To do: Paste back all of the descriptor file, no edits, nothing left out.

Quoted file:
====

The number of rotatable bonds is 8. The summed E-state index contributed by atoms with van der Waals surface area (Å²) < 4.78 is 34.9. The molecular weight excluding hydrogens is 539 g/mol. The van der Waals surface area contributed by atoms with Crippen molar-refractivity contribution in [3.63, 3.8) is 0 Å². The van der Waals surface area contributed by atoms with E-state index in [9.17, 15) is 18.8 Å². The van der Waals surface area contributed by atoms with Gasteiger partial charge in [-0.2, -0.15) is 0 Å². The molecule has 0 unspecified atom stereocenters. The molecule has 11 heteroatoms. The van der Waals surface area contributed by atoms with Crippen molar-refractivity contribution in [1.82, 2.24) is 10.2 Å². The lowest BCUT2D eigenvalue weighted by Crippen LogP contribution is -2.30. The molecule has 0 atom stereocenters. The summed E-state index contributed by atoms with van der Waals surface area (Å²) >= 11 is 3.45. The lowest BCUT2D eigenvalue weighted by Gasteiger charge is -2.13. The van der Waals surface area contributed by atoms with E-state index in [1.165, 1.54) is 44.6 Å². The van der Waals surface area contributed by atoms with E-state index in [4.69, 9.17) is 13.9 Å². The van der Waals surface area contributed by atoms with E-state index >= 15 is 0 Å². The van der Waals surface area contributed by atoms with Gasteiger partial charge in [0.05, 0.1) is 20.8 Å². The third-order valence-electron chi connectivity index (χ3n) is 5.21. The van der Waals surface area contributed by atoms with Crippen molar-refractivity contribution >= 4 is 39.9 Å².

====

The number of rotatable bonds is 8. The summed E-state index contributed by atoms with van der Waals surface area (Å²) < 4.78 is 34.9. The molecular weight excluding hydrogens is 539 g/mol. The van der Waals surface area contributed by atoms with Crippen molar-refractivity contribution in [3.63, 3.8) is 0 Å². The van der Waals surface area contributed by atoms with E-state index in [9.17, 15) is 18.8 Å². The van der Waals surface area contributed by atoms with Gasteiger partial charge in [-0.2, -0.15) is 0 Å². The molecule has 0 unspecified atom stereocenters. The molecule has 11 heteroatoms. The van der Waals surface area contributed by atoms with Crippen molar-refractivity contribution in [1.82, 2.24) is 10.2 Å². The lowest BCUT2D eigenvalue weighted by Crippen LogP contribution is -2.30. The molecule has 0 atom stereocenters. The summed E-state index contributed by atoms with van der Waals surface area (Å²) >= 11 is 3.45. The lowest BCUT2D eigenvalue weighted by Gasteiger charge is -2.13. The van der Waals surface area contributed by atoms with E-state index in [1.165, 1.54) is 44.6 Å². The van der Waals surface area contributed by atoms with E-state index in [4.69, 9.17) is 13.9 Å². The van der Waals surface area contributed by atoms with E-state index >= 15 is 0 Å². The van der Waals surface area contributed by atoms with Gasteiger partial charge in [0.05, 0.1) is 20.8 Å². The third-order valence-electron chi connectivity index (χ3n) is 5.21. The van der Waals surface area contributed by atoms with Crippen molar-refractivity contribution >= 4 is 39.9 Å².